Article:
The debate raged on through the summer of 2007. Should Kyle Maynard, the congenital amputee who became famous as a high school wrestler, be allowed to compete in MMA? On August 15th, 2007, the debate was essentially over as the Georgia Athletic and Entertainment Commission voted unanimously 4-0, to deny the then 21 year-old, a license to compete in amateur MMA.

His story has been well-documented by Larry King, HBO, and even Oprah. It is truly an inspirational story. A child born without knees or elbows always wanted athletics to be a part of his life. Through hard work and dedication he made it happen.

He went 35-16 in wrestling his senior year of high school and qualified for the Georgia state tournament. After graduation he continued wrestling as a member of the University of Georgia club team. He has since turned his attention to MMA.

He has been training MMA at Georgia’s HardCore gym, which has fostered the development of such MMA standouts as Rory Singer, Brian Bowles, and Forrest Griffin.

Rory Singer’s brother and gym co-owner Adam Singer told Fight! magazine, “Kyle is one of the toughest kids I have ever been around. He is special because he does what he wants to do and nothing will ever stop him. Training him is a challenge, but it is rewarding watching him tap out able-bodied grapplers in North American Grappling Association tournaments.”

Recently, Maynard, now 23 years old, has reignited the debate as he is set to make his amateur debut on April 25th in Auburn, Alabama. The event is titled “Auburn Fight Night.” Despite his ability to continually overcome obstacles, many people still feel he has no business in the ring or cage.

With that being said, there are many reasons why he should be allowed to fight. Here is the three-pronged case for why Kyle Maynard should be able to make his MMA debut.

Many MMA fans look to amateur wrestling when they are looking for prospects. Maynard has a rather impressive background. It may not include multiple NCAA tournament appearances, but qualifying for the state tournament in high school and wrestling in college are accomplishments in and of themselves. Since moving to MMA he has been training with a top quality team, the HardCore gym, and has performed well in NAGA tournaments.

If fans were to read about a former collegiate wrestler who has been training with Brian Bowles and doing well in grappling tournaments, they would go gaga over the possibility of the next great MMA star. In Maynard’s case, it just so happens that this prospect does not have arms or legs.

Weight Class
Some fans seem to be under the impression that Maynard will be competing against a much larger opponent. It is important to remember that MMA is governed by weight classes. In high school Maynard wrestled in the 103 lb class, and in college he moved up to the 125 lbs. division.

Often times Maynard had a serious strength advantage over opponents, because his lack of arms and legs allows him to have the body of a 200 lb man and compete against opponents of a weight close to his actual weight. The weight class for his MMA debut has not been announced yet, but it is safe to say he will have a similar strength advantage.

“Intelligent Defense”
Some recent UFC cards have brought the phrase “intelligent defense” into question; however, it is still the basic principle that governs MMA referees. If a fighter is not protecting himself properly or in danger of being seriously injured, then the fight is stopped. Kyle Maynard’s fight will be monitored with the same watchfulness.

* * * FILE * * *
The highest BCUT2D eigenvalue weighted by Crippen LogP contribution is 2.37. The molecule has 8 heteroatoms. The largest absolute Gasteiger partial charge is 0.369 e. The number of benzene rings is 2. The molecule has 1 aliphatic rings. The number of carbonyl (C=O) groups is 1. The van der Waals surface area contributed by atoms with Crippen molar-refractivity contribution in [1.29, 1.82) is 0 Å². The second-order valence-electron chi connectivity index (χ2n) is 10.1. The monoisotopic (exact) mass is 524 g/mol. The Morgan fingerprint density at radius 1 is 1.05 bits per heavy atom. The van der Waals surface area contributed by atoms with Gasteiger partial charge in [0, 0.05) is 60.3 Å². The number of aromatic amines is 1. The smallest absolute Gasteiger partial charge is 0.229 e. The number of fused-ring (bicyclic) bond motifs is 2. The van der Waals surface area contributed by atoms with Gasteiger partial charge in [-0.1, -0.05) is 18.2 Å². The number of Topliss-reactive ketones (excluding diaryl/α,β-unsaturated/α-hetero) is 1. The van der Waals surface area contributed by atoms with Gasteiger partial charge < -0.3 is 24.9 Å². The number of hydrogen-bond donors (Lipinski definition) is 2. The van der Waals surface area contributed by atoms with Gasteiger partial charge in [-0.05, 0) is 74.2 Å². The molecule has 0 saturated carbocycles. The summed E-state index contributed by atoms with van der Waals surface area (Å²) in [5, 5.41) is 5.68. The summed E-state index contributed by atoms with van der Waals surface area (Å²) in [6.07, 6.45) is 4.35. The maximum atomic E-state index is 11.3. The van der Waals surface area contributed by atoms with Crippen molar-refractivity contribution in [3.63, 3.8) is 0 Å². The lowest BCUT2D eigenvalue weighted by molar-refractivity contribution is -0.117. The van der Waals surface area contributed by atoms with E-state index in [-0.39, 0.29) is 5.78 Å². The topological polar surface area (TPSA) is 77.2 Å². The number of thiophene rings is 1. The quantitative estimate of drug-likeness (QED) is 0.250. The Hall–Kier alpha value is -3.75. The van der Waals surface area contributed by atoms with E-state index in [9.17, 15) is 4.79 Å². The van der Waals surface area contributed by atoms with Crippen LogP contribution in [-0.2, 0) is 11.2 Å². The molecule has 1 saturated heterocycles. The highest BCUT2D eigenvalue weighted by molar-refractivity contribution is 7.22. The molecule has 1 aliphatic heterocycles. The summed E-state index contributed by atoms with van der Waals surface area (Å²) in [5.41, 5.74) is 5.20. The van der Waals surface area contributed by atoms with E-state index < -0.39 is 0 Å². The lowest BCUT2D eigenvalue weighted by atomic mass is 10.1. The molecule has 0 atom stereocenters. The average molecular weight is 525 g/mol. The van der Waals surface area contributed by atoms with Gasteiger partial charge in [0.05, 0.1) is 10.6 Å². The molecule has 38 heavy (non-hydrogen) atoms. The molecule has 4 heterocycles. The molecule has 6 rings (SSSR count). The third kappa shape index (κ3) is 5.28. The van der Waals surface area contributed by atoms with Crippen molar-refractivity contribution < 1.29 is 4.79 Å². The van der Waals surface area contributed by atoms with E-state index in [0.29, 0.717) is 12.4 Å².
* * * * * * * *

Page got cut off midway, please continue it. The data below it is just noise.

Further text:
If all his training and determination fails him and he ends up in trouble, then he will be saved by the referee just like any other fighter who steps in the cage or ring. He may have a physical disability, but that does not mean he is at more risk than other fighters.

When Ken Shamrock walked into the Octagon against Tito Ortiz for the third time, everyone pretty much knew how the fight was going to go. Surprise, surprise! The old Shammy got taken down and pounded out yet again. Before the fight, no one said that it was unsafe for him to compete and there certainly was no commission interference.

Despite the objections of the Georgia Commission and disapproving fans, Kyle Maynard will make his amateur MMA debut in April. Once again, the whole world will be able to see if he can do something deemed impossible.

by: Richard Mann

5 thoughts on “The case for Kyle Maynard”
  1. I really don’t think they should allow him to fight because it will hurt the sport. MMA is already under fire from many critics for being barbaric and too violent. If Maynard gets hurt in MMA (which is inevitable even for good fighters), MMA will take a lot of criticism.

  2. anyone who has under gone mma training should know that it will be insane to send him in the ring, just cause some one did “well” with wrestling, does not mean that they will be able to handle a sport like mma.

    you cant go against an opponent who has been trained to use their whole body as a tool when you only have the ability to uses 3/4 of what he has …

    i personally think that mma is a few levels to advanced for him, it requires the ability to manipulate one’s body to the max – lacking that ability to block, or strike with the speed, accuracy and power will be a huge disadvantage,

    mma is not wrestling , it is mix martial arts – find a weakness and take advantage of it, someone could pretty much jump around and beat the living SH*T out of him …

    aswell as it will be to damaging to the sport

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